ADHD – Gratitude and Resiliency

Give God Thanks

It’s November, the month of Thanksgiving, and we will likely be hearing a lot about being thankful and having a spirit or sense of gratitude. I love reading the different gratitude challenges posted on social media and blogs during November. It’s a great reminder to take note of the many things you have to be grateful for. It can be easy to miss the good and positive things and experiences that we have in our life until we actually take time to sit down and think about it.

I’m learning that there is a strong connection between gratitude and resiliency.

Gratitude: a feeling of appreciation or thanks; b) the state of being thankful

Resilient: tending to recover from or adjust easily to misfortune or change; b) able to return to an original shape after being pulled, stretched; pressed, bent, etc.

Qualities of Resiliency

Managing the struggles and challenges that accompany having ADHD make us resilient, but it doesn’t necessarily lead to us being grateful. Here’s what I’m learning about being simultaneously grateful and resilient:

Mistakes: When I make a mistake, forgive myself. Don’t let bitterness or anger get a hold of my emotions. If I stop and reflect on why I made the mistake and how I can avoid repeating this mistake in the future, I develop a stronger character. I take the time to thank God for bringing my mistakes to my attention and I give thanks for the opportunity to carry on.

Sense of Humour: I have no problems laughing at myself. This was not something that came naturally, but over time I learned that if you have adult ADHD you need to be able to laugh at yourself. I used to become easily angry with myself for doing things that seemed “stupid”, but now I’ve accepted that certain odd behaviour is part of the disorder. Yes, I am that person with ADHD who has placed dinner in the microwave, forgotten about it, only to discover the plate of food two days later when I went to heat up another dish.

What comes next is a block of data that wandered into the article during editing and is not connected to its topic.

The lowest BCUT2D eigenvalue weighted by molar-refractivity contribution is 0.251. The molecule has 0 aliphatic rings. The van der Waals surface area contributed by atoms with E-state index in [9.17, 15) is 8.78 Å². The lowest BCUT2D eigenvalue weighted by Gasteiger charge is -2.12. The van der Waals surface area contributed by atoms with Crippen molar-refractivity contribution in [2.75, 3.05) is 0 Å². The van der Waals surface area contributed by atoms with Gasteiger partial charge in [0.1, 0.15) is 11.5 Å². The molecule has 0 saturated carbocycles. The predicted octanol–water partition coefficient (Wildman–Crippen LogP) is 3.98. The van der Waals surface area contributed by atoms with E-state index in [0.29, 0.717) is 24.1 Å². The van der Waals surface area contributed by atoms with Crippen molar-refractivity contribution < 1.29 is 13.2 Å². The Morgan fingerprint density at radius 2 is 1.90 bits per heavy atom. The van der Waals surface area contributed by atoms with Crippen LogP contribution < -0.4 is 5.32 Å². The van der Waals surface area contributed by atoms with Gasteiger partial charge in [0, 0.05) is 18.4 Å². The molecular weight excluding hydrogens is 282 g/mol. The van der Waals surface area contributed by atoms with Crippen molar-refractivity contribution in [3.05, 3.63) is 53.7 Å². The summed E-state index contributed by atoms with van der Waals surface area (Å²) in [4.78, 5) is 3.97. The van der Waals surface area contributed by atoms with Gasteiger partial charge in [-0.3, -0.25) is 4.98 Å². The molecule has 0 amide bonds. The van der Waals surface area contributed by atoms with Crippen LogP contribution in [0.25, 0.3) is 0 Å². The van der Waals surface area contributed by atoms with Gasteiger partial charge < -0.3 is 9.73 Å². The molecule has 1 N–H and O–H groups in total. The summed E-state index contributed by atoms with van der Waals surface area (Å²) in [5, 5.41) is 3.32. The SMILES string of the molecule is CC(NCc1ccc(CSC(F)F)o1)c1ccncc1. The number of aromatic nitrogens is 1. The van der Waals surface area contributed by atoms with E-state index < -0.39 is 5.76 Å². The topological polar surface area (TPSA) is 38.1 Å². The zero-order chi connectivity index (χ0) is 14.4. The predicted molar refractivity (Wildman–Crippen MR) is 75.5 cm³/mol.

I am that woman with ADHD who has had to leave the house with only half of her curly hair straightened because my morning time management skills were well off. I eventually learned that the half curly, half straight look is not likely to be in style at any time and it’s better to leave the early morning hair straitening sessions for weekend.

I’ve known other adults with ADHD who rarely wear a matching pair of socks. They could easily let that get to them, but instead, they’ve learned to accept it. Who cares if one sock is white and the other is black? If it doesn’t bother you, let it bother the others; it’s their problem not yours.

Self-knowledge/Self-acceptance: Once an adult accepts that they have ADHD, life changes for the positive. We don’t get to choose our disorders and disabilities, but we do get to choose how we perceive affects our life. I remember the years when I had not yet been diagnosed with ADHD. Because I didn’t know that I had ADHD I spent a lot of time wondering “What is wrong with me?”. I couldn’t understand why I was so forgetful, had poor time management skills, was always fidgeting, had a short attention span for certain activities, and was always moving from one project to the other. Finally being diagnosed allowed me to develop an understanding of what ADHD is, the symptoms, and how to manage them as best as I could.

Thanksgiving Blessing

I am thankful that we live in a country where we can be diagnosed and provided with much needed help and assistance in order to live a more productive life. For me, resiliency means silencing the internal voice that sometimes still asks the question, “What is wrong with me?”; the difference is that I know what’s “wrong” with me, there is nothing “wrong” with me or anyone else with ADHD, we have a disorder and we diligently work to increase our strengths and decrease our weaknesses.

I’m thankful those who have forgive me for my past habits of being chronically late; disorganized, frazzled with anxiety, forgetful, being the loudest in the room, and sometimes blurting out things that are cringe worthy. Resiliency means looking in the mirror and seeing an adult with ADHD and knowing that we are more than a diagnosis.

Gratitude is being thankful for our quirks; resiliency is not hiding them, but instead living with them and saying, “Hey, this is part of who I am!

We all have a variety of things to be thankful for and different ways resiliency is experienced in our lives. I encourage you to take some time during this month of thanksgiving to take an inventory of the things in life you are thankful for and how having ADHD has helped to make you a more resilient person.

 

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